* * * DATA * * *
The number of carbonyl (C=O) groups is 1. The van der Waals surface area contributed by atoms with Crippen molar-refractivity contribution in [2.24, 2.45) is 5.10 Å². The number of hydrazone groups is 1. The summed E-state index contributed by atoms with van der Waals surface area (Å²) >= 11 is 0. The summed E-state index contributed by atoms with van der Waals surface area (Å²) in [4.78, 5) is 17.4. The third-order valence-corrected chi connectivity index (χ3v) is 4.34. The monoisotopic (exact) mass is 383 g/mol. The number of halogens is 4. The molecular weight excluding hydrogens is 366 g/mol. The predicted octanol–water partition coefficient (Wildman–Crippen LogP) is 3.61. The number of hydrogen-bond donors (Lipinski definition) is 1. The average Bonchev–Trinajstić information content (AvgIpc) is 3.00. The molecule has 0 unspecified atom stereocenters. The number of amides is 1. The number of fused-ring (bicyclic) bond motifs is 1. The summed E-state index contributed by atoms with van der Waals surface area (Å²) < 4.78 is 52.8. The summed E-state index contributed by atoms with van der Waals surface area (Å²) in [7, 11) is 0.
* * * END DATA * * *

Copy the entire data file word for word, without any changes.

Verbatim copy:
The number of carbonyl (C=O) groups is 1. The van der Waals surface area contributed by atoms with Crippen molar-refractivity contribution in [2.24, 2.45) is 5.10 Å². The number of hydrazone groups is 1. The summed E-state index contributed by atoms with van der Waals surface area (Å²) >= 11 is 0. The summed E-state index contributed by atoms with van der Waals surface area (Å²) in [4.78, 5) is 17.4. The third-order valence-corrected chi connectivity index (χ3v) is 4.34. The monoisotopic (exact) mass is 383 g/mol. The number of halogens is 4. The molecular weight excluding hydrogens is 366 g/mol. The predicted octanol–water partition coefficient (Wildman–Crippen LogP) is 3.61. The number of hydrogen-bond donors (Lipinski definition) is 1. The average Bonchev–Trinajstić information content (AvgIpc) is 3.00. The molecule has 0 unspecified atom stereocenters. The number of amides is 1. The number of fused-ring (bicyclic) bond motifs is 1. The summed E-state index contributed by atoms with van der Waals surface area (Å²) < 4.78 is 52.8. The summed E-state index contributed by atoms with van der Waals surface area (Å²) in [7, 11) is 0.